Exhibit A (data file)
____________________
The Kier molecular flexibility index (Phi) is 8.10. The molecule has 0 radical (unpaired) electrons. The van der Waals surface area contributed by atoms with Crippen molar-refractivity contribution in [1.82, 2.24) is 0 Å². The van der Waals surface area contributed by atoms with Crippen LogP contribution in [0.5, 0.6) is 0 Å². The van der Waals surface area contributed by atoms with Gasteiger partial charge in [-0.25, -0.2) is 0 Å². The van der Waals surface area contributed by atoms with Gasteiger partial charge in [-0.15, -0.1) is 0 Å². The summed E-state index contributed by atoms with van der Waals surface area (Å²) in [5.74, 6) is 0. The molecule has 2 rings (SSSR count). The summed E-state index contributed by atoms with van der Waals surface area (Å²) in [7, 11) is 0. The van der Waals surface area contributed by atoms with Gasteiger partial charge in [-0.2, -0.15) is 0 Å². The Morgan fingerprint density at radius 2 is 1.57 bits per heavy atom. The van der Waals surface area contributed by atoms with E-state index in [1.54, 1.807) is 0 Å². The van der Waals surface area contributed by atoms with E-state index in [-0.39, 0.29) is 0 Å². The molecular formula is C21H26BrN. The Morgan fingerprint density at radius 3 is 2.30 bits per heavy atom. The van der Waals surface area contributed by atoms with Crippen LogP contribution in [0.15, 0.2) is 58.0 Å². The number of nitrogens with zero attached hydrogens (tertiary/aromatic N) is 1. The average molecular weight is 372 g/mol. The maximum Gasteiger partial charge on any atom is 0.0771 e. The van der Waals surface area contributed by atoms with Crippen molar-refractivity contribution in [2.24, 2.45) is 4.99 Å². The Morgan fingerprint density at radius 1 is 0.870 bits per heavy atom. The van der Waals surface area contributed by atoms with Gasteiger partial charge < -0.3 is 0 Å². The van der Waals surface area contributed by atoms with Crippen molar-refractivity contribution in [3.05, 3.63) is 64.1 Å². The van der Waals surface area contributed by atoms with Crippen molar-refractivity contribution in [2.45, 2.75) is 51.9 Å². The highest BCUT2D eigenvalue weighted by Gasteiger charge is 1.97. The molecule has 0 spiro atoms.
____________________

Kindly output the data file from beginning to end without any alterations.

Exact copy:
The Kier molecular flexibility index (Phi) is 8.10. The molecule has 0 radical (unpaired) electrons. The van der Waals surface area contributed by atoms with Crippen molar-refractivity contribution in [1.82, 2.24) is 0 Å². The van der Waals surface area contributed by atoms with Crippen LogP contribution in [0.5, 0.6) is 0 Å². The van der Waals surface area contributed by atoms with Gasteiger partial charge in [-0.25, -0.2) is 0 Å². The van der Waals surface area contributed by atoms with Gasteiger partial charge in [-0.15, -0.1) is 0 Å². The summed E-state index contributed by atoms with van der Waals surface area (Å²) in [5.74, 6) is 0. The molecule has 2 rings (SSSR count). The summed E-state index contributed by atoms with van der Waals surface area (Å²) in [7, 11) is 0. The van der Waals surface area contributed by atoms with Gasteiger partial charge in [-0.2, -0.15) is 0 Å². The Morgan fingerprint density at radius 2 is 1.57 bits per heavy atom. The van der Waals surface area contributed by atoms with E-state index in [1.54, 1.807) is 0 Å². The van der Waals surface area contributed by atoms with E-state index in [-0.39, 0.29) is 0 Å². The molecular formula is C21H26BrN. The Morgan fingerprint density at radius 3 is 2.30 bits per heavy atom. The van der Waals surface area contributed by atoms with Crippen LogP contribution in [0.15, 0.2) is 58.0 Å². The number of nitrogens with zero attached hydrogens (tertiary/aromatic N) is 1. The average molecular weight is 372 g/mol. The maximum Gasteiger partial charge on any atom is 0.0771 e. The van der Waals surface area contributed by atoms with Crippen molar-refractivity contribution in [2.24, 2.45) is 4.99 Å². The Morgan fingerprint density at radius 1 is 0.870 bits per heavy atom. The van der Waals surface area contributed by atoms with Gasteiger partial charge < -0.3 is 0 Å². The van der Waals surface area contributed by atoms with Crippen molar-refractivity contribution in [3.05, 3.63) is 64.1 Å². The van der Waals surface area contributed by atoms with Crippen molar-refractivity contribution in [2.45, 2.75) is 51.9 Å². The highest BCUT2D eigenvalue weighted by Gasteiger charge is 1.97. The molecule has 0 spiro atoms.